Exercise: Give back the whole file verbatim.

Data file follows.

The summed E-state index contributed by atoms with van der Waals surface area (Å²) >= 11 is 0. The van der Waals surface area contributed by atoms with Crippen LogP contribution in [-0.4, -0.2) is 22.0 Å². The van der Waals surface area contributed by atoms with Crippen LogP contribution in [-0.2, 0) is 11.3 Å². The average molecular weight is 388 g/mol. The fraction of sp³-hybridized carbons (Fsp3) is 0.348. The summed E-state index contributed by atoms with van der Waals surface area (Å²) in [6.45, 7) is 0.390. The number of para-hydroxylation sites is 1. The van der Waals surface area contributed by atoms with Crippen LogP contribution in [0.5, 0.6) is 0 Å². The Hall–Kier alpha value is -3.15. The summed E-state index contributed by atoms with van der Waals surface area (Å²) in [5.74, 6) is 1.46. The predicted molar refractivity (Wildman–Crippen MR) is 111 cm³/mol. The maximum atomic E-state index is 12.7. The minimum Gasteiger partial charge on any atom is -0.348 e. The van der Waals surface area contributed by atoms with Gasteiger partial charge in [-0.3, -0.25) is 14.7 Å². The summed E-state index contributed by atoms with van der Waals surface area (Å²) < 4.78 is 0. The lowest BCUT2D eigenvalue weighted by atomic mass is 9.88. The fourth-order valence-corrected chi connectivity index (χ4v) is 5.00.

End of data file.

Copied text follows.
The summed E-state index contributed by atoms with van der Waals surface area (Å²) >= 11 is 0. The van der Waals surface area contributed by atoms with Crippen LogP contribution in [-0.4, -0.2) is 22.0 Å². The van der Waals surface area contributed by atoms with Crippen LogP contribution in [-0.2, 0) is 11.3 Å². The average molecular weight is 388 g/mol. The fraction of sp³-hybridized carbons (Fsp3) is 0.348. The summed E-state index contributed by atoms with van der Waals surface area (Å²) in [6.45, 7) is 0.390. The number of para-hydroxylation sites is 1. The van der Waals surface area contributed by atoms with Crippen LogP contribution in [0.5, 0.6) is 0 Å². The Hall–Kier alpha value is -3.15. The summed E-state index contributed by atoms with van der Waals surface area (Å²) in [5.74, 6) is 1.46. The predicted molar refractivity (Wildman–Crippen MR) is 111 cm³/mol. The maximum atomic E-state index is 12.7. The minimum Gasteiger partial charge on any atom is -0.348 e. The van der Waals surface area contributed by atoms with Gasteiger partial charge in [-0.3, -0.25) is 14.7 Å². The summed E-state index contributed by atoms with van der Waals surface area (Å²) < 4.78 is 0. The lowest BCUT2D eigenvalue weighted by atomic mass is 9.88. The fourth-order valence-corrected chi connectivity index (χ4v) is 5.00.